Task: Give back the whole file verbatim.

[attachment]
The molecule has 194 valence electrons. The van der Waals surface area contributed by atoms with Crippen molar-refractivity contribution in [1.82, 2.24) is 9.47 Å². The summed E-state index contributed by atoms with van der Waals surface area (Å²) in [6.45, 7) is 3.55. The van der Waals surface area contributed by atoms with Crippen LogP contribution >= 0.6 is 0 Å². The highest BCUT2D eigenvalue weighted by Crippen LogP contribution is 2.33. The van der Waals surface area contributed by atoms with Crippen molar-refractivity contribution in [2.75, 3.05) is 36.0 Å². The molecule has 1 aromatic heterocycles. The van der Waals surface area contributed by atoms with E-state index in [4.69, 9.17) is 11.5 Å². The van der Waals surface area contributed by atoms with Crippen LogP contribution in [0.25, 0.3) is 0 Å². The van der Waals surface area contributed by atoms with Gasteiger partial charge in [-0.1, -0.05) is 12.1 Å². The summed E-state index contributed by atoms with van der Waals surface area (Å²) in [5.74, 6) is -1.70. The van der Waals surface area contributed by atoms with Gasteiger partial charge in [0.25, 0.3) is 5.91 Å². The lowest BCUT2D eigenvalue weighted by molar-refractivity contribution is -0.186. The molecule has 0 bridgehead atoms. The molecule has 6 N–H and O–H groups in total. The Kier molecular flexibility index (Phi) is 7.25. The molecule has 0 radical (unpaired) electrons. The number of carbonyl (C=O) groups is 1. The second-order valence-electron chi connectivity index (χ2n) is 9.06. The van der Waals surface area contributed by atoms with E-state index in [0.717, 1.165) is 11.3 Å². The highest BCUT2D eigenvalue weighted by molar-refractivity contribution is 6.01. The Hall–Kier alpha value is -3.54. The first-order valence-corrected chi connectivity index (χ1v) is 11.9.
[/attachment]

The molecule has 194 valence electrons. The van der Waals surface area contributed by atoms with Crippen molar-refractivity contribution in [1.82, 2.24) is 9.47 Å². The summed E-state index contributed by atoms with van der Waals surface area (Å²) in [6.45, 7) is 3.55. The van der Waals surface area contributed by atoms with Crippen LogP contribution >= 0.6 is 0 Å². The highest BCUT2D eigenvalue weighted by Crippen LogP contribution is 2.33. The van der Waals surface area contributed by atoms with Crippen molar-refractivity contribution in [2.75, 3.05) is 36.0 Å². The molecule has 1 aromatic heterocycles. The van der Waals surface area contributed by atoms with E-state index in [4.69, 9.17) is 11.5 Å². The van der Waals surface area contributed by atoms with Crippen LogP contribution in [0.25, 0.3) is 0 Å². The van der Waals surface area contributed by atoms with Gasteiger partial charge in [-0.1, -0.05) is 12.1 Å². The summed E-state index contributed by atoms with van der Waals surface area (Å²) in [5.74, 6) is -1.70. The van der Waals surface area contributed by atoms with Gasteiger partial charge in [0.25, 0.3) is 5.91 Å². The lowest BCUT2D eigenvalue weighted by molar-refractivity contribution is -0.186. The molecule has 0 bridgehead atoms. The molecule has 6 N–H and O–H groups in total. The Kier molecular flexibility index (Phi) is 7.25. The molecule has 0 radical (unpaired) electrons. The number of carbonyl (C=O) groups is 1. The second-order valence-electron chi connectivity index (χ2n) is 9.06. The van der Waals surface area contributed by atoms with E-state index in [0.717, 1.165) is 11.3 Å². The highest BCUT2D eigenvalue weighted by molar-refractivity contribution is 6.01. The Hall–Kier alpha value is -3.54. The first-order valence-corrected chi connectivity index (χ1v) is 11.9.